Public consultation and participation is essential to the successful planning of developments. Inadequate public consultation often leads to unnecessary conflict and costly delays to projects. Consultation which is thorough, open and substantive rather than ritual or symbolic, can play a large part in the success and acceptance of proposed developments. Investing in public consultation during the early planning stages often avoids lengthy and costly delays due to controversial objections and appeals.
Benefits of good public consultation include:
- Creating awareness and understanding of the proposed development, both locally and nationally
- Incorporating local knowledge and values into decision making
- Increasing local trust
- Reducing conflict
- Achieving cost-effectiveness
In line with Local Agenda 21, consultation is considered to be an integral part of any environmental study. In order to gain maximum benefit from consultation it is necessary to incorporate this process at the very outset of a project. Consultation involves different stages and levels depending on the nature of the project in question. It may involve technical as well as public consultation. Pre-planning consultation with planning authorities is a statutory entitlement under the Planning and Development Act, 2000 and is often sought by developers.
Projects with sensitive environmental aspects present specific challenges to the public consultation process. Environmental issues tend to encompass local as well as broader issues and inevitably involve uncertainty, particularly in relation to risk assessment. As such, public consultation often requires careful planning and management.
Scott Cawley has experience and capacity in dealing with public consultation on sensitive developments. Consultation is involved in much of our work, from EIAs and pre-planning consultations to Site Selection studies for proposed developments. In many cases successful consultation has led to the granting of planning permission with no objections. Examples of recent successful public consultation exercises are described below.
Port Site Selection Study
Scott Cawley, as members of a team led by Baxter Eadie Ltd., were appointed by the Drogheda Port Company to address the environmental issues of a site selection study for port expansion plans. A substantial part of this remit was the undertaking of an open and wholly inclusive consultation process, within a study area stretching 35km along the eastern seaboard from Dundalk, Co. Louth to Skerries, Co. Fingal.
The project involved three distinct phases; constraints assessment, site selection assessment and preferred site assessment. Over 150 consultees were identified and contacted by letter, follow up telephone calls and individual meetings. The consultation list covered such sectors as local government, local residents, non-governmental organisations, and commercial interests.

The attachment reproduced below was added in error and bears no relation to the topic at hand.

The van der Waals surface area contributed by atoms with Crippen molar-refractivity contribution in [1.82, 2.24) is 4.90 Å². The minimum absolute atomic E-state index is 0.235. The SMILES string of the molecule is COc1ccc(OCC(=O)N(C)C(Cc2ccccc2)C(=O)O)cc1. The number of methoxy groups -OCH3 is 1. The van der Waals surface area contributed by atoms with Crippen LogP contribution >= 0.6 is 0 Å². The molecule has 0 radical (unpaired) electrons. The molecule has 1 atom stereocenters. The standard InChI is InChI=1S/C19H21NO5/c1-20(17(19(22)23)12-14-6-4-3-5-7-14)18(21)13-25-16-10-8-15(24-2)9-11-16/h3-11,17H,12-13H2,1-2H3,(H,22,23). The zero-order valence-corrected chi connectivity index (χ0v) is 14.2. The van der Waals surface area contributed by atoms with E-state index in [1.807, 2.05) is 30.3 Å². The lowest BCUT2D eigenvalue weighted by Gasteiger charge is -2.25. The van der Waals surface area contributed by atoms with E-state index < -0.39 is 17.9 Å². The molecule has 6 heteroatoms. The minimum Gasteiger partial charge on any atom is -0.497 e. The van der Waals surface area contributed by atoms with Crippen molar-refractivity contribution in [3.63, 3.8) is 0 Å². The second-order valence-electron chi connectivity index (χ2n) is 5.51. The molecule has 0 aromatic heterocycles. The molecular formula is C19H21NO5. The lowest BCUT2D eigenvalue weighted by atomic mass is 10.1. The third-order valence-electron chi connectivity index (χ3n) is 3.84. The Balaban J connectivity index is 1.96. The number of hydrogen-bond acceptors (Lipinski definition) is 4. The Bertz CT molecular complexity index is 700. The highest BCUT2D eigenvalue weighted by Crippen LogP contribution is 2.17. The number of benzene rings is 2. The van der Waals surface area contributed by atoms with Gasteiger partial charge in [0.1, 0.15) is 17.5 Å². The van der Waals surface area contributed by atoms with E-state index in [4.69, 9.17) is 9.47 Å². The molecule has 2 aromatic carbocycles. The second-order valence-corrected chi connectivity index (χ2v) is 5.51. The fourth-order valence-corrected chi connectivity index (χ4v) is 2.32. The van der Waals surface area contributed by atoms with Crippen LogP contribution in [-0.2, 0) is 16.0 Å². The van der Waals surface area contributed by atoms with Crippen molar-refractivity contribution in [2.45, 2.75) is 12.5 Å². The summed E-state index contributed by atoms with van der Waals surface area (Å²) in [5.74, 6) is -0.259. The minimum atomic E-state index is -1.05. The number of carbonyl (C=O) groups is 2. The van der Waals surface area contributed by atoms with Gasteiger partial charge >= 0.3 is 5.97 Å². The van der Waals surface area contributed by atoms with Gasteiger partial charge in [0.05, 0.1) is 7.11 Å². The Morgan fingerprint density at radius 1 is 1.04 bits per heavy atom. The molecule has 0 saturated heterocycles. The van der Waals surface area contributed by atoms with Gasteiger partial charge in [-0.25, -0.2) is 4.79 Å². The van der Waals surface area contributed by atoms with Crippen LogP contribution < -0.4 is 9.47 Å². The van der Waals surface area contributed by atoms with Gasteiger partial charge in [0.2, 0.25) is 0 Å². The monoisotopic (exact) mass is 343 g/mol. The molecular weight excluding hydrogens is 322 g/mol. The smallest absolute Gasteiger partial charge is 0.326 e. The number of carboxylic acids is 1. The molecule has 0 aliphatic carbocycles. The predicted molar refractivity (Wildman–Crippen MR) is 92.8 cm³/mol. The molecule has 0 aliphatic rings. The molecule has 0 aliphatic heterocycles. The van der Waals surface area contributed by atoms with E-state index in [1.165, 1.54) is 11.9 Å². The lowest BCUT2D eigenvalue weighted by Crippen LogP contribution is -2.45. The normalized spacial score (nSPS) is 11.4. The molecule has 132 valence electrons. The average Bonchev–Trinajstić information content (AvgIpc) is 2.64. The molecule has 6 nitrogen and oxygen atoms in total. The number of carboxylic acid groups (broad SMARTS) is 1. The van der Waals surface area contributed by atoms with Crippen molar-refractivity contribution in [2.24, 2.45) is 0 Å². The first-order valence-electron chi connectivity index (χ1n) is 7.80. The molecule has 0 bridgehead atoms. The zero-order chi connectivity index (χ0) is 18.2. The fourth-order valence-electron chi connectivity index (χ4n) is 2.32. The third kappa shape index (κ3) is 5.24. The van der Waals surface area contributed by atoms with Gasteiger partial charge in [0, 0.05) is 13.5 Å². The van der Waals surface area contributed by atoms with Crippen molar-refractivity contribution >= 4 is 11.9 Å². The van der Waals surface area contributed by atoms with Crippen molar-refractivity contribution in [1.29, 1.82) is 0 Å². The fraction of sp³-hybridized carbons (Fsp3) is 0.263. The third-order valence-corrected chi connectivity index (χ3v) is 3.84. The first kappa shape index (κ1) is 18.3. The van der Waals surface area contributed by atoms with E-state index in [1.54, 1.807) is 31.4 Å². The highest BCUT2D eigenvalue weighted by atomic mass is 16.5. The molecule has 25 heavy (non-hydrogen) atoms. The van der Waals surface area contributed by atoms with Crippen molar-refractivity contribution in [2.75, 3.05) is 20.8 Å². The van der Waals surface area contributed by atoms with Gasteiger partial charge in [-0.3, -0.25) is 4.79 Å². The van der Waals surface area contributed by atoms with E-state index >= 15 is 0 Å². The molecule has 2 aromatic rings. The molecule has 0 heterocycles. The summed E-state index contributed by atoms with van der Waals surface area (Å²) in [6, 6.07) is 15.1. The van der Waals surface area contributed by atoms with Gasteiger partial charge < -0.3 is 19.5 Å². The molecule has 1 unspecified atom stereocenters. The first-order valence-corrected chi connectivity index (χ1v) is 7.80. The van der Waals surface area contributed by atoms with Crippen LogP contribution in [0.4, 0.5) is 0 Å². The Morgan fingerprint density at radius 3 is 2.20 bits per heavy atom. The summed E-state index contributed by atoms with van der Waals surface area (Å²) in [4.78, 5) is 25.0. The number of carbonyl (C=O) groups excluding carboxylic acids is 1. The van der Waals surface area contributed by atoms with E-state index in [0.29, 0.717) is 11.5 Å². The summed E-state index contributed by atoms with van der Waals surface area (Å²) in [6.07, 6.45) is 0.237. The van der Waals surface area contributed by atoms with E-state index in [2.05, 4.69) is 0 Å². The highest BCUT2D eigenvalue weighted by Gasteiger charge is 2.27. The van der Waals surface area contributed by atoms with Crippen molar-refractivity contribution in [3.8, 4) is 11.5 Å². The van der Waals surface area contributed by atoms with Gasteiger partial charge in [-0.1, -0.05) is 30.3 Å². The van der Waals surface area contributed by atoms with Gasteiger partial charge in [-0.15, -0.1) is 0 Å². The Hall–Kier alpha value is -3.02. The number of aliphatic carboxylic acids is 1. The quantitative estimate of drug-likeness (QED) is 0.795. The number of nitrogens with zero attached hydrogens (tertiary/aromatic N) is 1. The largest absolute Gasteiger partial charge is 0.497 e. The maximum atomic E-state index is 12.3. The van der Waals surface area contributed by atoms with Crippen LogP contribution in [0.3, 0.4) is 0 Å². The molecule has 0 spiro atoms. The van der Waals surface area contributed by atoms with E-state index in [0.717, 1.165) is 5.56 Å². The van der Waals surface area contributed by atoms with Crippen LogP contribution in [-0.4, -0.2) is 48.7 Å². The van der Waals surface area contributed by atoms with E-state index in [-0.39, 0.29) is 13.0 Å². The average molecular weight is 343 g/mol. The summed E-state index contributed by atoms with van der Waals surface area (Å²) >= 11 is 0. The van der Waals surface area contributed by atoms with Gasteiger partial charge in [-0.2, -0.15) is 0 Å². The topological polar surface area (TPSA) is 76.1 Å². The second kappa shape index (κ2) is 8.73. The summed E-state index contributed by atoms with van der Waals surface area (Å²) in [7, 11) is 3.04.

Consultation highlighted the objectives of the study and input was received from consultees on a range of environmental, social and economic issues pertinent to the study area. The consultation produced an exhaustive set of constraints and opportunities encompassing ecology, coastal erosion, marine, archaeology, land use, air, noise and landscape and visual impacts. This led to the identification of areas which had the highest constraints and those which could lend themselves better to a port development. An open day site visit to eleven potential site locations was attended by interested parties.
The Tuam, Longford and Enniscorthy Bypass Schemes required extensive public consultation during the constraints study and route selection stages. The final Environmental Impact Assessment (EIA) stages for these schemes are on hold due to budget reviews but are expected to resume later this year.
The constraints studies involved consultation with statutory consultees and other relevant organisations in identifying major constraints within the surroundings of Tuam, Enniscorthy and Longford. This highlighted the major constraints likely to influence the schemes in terms of land use, ecology, geology and geotechnics, hydrology and hydrogeology, air quality, noise, cultural heritage and landscape and visual impacts. The consultation process involved numerous public information days which fed into the findings of the constraints and route selection stages.
Dun Laoghaire Rathdown Rural Research Project
The Dun Laoghaire-Rathdown Community Forum wanted to undertake an assessment of organisations operating within the rural area of Dun Laoghaire-Rathdown. Scott Cawley conducted desktop research and field surveys via site visits and telephone calls in order to develop a database of community organisations operating within the rural area; culminating in a database of 98 organisations including detailed specifications regarding their current activities and specific requirements.
SEA/EIA Training and Management for statutory and other bodies
Scott Cawley are regularly invited to provide training courses, lectures and participate in seminars in Ireland. Paul Scott is a visiting lecturer at University College Dublin and has also provided training to Heritage Officers, EPA Inspectors and senior civil servants.